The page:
8. Tristan Scott

    Tristan Scott Member

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    The thing is, is that if "they" just let it happen, a lot of people would have had to be involved not only in the silence prior to the conspiracy, but after as well.

    Look, something as innocuous as Nixon's 30 second tape erasure, or whatever the hell it was, leaked out, it boggles the mind that people actually think something like "just letting Pearl Harbor happen" could have been kept secret. Not on this planet!

    And one other thing-surfer sami made a comment about FDR sending the country down the road to socialism, etc. I don't want to derail the thread, but I don't think people nowadays really understand the dire straights this country was in during the Great Depression. I don't think they realize what people who grew up in thirties had to give up because the economic situation. I think we've done pretty well for ourselves here in the USA since FDR, in fact IT'S HARD TO IMAGINE HOW WE COULD HAVE DONE MUCH BETTER!

    sorry but sometimes I think we take what we have for granted.
     
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  9. Volga Boatman

    Volga Boatman Dishonorably Discharged

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    To be fair to point #1, FDR's foreign policy was directed firmly in the direction of Europe anyway. The United States Navy and business interests were already engaged in a 'de facto' conflict with Germany, and for the Navy there was nothing 'de facto' about it. People forget about sinkings lke the USS "Reuben James". It was always going to be a Germany First" policy, something that Churchill clarified as soon as he could after Pearl Harbor, but I feel it really was an example of minds thinking alike.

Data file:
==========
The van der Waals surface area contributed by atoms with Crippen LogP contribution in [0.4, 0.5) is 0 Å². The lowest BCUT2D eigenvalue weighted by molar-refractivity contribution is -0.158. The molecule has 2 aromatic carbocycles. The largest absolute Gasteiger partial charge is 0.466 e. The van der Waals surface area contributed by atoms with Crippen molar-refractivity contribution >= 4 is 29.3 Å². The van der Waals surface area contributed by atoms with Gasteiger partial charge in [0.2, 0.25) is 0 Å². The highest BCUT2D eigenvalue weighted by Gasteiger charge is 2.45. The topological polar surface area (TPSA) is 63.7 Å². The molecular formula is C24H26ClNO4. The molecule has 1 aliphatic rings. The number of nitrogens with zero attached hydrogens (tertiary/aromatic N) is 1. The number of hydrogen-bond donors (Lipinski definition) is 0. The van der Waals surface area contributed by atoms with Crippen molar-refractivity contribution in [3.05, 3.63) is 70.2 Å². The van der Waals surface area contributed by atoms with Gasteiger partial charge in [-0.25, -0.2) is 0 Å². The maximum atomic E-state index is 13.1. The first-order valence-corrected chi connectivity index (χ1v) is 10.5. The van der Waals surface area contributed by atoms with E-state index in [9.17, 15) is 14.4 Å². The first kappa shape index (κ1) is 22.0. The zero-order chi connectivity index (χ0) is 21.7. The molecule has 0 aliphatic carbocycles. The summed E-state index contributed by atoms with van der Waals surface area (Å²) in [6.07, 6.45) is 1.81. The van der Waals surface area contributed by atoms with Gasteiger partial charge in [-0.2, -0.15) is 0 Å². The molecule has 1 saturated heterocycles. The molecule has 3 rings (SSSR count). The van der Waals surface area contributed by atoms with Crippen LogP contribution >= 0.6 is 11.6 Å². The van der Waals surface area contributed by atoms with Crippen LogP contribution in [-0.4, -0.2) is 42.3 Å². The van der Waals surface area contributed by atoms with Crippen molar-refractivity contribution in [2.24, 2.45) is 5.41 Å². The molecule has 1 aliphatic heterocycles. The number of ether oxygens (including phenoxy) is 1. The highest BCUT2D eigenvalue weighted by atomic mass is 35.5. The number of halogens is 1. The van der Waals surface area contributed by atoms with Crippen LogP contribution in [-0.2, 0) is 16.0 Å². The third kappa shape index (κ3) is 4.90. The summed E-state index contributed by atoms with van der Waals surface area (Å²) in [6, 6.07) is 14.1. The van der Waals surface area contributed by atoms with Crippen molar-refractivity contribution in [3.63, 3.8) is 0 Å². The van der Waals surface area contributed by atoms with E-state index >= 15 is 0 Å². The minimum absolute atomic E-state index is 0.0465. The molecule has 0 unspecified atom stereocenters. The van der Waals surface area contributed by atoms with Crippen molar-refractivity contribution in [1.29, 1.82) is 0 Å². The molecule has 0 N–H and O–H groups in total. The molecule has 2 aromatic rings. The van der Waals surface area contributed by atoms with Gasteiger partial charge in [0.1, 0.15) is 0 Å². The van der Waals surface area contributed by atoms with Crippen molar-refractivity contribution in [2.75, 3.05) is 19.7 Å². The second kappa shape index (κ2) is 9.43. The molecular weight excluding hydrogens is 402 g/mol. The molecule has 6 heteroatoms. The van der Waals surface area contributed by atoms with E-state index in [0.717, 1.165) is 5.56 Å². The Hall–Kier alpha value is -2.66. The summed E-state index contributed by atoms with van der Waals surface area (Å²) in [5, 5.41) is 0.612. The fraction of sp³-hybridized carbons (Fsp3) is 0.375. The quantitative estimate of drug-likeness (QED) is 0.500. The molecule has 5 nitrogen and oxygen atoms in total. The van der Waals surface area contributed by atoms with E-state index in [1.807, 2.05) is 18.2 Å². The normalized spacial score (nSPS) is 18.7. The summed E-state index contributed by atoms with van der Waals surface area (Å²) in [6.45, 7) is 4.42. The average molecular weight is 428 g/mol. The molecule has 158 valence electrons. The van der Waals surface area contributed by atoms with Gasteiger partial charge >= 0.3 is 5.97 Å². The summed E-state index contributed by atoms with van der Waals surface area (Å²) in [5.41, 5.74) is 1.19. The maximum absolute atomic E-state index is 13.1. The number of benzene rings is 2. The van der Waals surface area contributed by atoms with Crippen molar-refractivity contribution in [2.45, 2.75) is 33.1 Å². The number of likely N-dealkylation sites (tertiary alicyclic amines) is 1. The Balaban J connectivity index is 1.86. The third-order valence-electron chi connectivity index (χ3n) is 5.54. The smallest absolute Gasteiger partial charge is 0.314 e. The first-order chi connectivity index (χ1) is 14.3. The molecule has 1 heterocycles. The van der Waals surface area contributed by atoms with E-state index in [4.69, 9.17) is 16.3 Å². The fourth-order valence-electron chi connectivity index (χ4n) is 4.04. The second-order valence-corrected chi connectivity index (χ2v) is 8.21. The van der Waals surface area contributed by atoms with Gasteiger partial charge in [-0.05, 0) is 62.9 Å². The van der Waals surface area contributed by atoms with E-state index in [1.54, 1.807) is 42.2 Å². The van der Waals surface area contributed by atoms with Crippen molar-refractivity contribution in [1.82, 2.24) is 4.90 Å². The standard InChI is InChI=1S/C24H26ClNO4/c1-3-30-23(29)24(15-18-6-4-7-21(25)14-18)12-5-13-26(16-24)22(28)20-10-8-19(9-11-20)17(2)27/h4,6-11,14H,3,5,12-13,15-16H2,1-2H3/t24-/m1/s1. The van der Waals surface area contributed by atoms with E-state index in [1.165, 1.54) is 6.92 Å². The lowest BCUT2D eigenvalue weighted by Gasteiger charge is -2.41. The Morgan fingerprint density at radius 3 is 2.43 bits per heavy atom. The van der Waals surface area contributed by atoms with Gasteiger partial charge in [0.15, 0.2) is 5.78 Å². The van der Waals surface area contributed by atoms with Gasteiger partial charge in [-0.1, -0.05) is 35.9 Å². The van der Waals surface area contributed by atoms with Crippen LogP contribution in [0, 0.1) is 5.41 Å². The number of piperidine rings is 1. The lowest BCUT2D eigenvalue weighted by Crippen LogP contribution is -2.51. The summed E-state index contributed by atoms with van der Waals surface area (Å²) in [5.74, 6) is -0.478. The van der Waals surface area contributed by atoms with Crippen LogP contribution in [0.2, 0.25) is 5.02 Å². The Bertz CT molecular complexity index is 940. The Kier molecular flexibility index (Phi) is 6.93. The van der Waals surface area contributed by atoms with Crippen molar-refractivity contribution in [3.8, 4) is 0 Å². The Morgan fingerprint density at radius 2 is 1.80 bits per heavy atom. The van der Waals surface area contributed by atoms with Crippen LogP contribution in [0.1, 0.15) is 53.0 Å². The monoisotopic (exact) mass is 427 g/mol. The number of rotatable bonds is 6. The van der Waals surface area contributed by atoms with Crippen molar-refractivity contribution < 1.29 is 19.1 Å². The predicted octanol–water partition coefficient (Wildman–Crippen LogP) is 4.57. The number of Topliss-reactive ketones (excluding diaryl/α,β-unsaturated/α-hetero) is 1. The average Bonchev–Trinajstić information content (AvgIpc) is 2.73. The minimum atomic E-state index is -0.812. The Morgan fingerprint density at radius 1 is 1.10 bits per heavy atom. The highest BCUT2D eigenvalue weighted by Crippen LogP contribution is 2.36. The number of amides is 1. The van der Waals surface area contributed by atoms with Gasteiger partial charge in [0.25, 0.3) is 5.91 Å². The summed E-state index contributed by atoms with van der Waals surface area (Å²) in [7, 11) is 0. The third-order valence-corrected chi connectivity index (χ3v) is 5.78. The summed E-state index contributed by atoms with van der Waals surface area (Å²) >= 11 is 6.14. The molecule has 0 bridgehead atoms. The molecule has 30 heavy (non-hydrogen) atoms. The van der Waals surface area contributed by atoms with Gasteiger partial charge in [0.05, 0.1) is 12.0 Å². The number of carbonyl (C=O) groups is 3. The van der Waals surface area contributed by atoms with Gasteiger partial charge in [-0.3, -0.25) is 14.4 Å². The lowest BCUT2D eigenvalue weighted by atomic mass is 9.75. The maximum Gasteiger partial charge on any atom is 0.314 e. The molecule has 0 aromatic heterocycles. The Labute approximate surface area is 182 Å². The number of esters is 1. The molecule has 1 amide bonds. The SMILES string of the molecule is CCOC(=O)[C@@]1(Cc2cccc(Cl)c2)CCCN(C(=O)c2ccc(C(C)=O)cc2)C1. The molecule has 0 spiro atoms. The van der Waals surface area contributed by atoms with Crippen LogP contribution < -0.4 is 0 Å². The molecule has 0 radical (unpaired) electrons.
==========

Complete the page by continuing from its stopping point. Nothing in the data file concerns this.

Apart from this small point, it is otherwise ludicrous in the extreme to suggest that conspiratorial theroms of the PH disaster are anything of true substance.

    Haven't we buried this one already, once and for all? This corpse keeps getting pulled out of the coffin, and it's a ragged looking pile of bones by now!
     
  10. TiredOldSoldier

    TiredOldSoldier Ace

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    Putting pressure on the Japanese the way FDR did without considering all possible consequences is a big enough mistake for a leader, unless you believe what happened was by design, and then you are in CT territory, you have to conclude he badly miscalculated the effects of his policies.
    What really baffles me is the strategic choice of not attempting an early decisive battle in the Philippines, that implies a correct estimation of IJN capabilities, together with the general unpreparedness at PH that implies an underestimation of it.
     
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  11. brndirt1

    brndirt1 Saddle Tramp

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    That is very true Tristan, people who didn't grow up in the thirties have no idea what unbridaled capitalizm had done to the global economy. Even FDR was upset by people claiming he was trying to "kill big business", his response was that; "what these people don't understand is I'm the best friend the corporations have right now. Without this intervention the whole nation may collapse into anarchy." (papaphrasing).
     
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  12. ULITHI

    ULITHI Ace

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    After the 911 attacks, it did not seem very long till we got the first generation of "Truthers".

    How long was it till the conspiracy theorists started popping up? Was there any during the war, or was it much later?

    I was just wondering, considering how divided the country was even before PH as to what to do about Europe after Poland was invaded in 39, and considering some of the lunacy that was displayed by that.